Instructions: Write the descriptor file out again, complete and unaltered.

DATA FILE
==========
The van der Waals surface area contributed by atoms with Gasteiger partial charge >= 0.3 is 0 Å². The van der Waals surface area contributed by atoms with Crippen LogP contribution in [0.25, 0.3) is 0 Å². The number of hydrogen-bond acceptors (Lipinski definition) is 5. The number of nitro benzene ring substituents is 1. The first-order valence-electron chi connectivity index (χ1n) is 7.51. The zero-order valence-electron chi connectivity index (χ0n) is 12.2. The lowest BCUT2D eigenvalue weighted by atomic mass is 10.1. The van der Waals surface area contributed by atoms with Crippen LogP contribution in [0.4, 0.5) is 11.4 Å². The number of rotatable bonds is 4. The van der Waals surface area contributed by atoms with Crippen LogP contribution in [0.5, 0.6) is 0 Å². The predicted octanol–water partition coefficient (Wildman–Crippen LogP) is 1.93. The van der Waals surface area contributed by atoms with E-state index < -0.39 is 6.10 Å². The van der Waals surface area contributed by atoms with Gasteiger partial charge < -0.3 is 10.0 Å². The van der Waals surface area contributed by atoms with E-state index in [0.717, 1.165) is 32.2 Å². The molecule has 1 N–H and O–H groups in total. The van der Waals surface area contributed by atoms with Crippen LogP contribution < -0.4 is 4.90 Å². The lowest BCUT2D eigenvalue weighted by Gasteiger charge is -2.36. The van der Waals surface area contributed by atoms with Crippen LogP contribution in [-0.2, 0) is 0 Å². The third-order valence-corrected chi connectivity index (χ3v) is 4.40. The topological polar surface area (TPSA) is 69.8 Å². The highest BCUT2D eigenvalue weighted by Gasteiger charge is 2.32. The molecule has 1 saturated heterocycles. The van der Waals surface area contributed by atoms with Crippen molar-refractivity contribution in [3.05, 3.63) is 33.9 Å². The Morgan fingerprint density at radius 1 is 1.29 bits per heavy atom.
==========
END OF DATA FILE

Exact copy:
The van der Waals surface area contributed by atoms with Gasteiger partial charge >= 0.3 is 0 Å². The van der Waals surface area contributed by atoms with Crippen LogP contribution in [0.25, 0.3) is 0 Å². The number of hydrogen-bond acceptors (Lipinski definition) is 5. The number of nitro benzene ring substituents is 1. The first-order valence-electron chi connectivity index (χ1n) is 7.51. The zero-order valence-electron chi connectivity index (χ0n) is 12.2. The lowest BCUT2D eigenvalue weighted by atomic mass is 10.1. The van der Waals surface area contributed by atoms with Crippen LogP contribution in [0.4, 0.5) is 11.4 Å². The number of rotatable bonds is 4. The van der Waals surface area contributed by atoms with Crippen LogP contribution in [0.5, 0.6) is 0 Å². The predicted octanol–water partition coefficient (Wildman–Crippen LogP) is 1.93. The van der Waals surface area contributed by atoms with E-state index < -0.39 is 6.10 Å². The van der Waals surface area contributed by atoms with Gasteiger partial charge < -0.3 is 10.0 Å². The van der Waals surface area contributed by atoms with E-state index in [0.717, 1.165) is 32.2 Å². The molecule has 1 N–H and O–H groups in total. The van der Waals surface area contributed by atoms with Crippen LogP contribution < -0.4 is 4.90 Å². The lowest BCUT2D eigenvalue weighted by Gasteiger charge is -2.36. The van der Waals surface area contributed by atoms with Crippen LogP contribution in [-0.2, 0) is 0 Å². The third-order valence-corrected chi connectivity index (χ3v) is 4.40. The topological polar surface area (TPSA) is 69.8 Å². The highest BCUT2D eigenvalue weighted by Gasteiger charge is 2.32. The molecule has 1 saturated heterocycles. The van der Waals surface area contributed by atoms with Crippen molar-refractivity contribution in [3.05, 3.63) is 33.9 Å². The Morgan fingerprint density at radius 1 is 1.29 bits per heavy atom.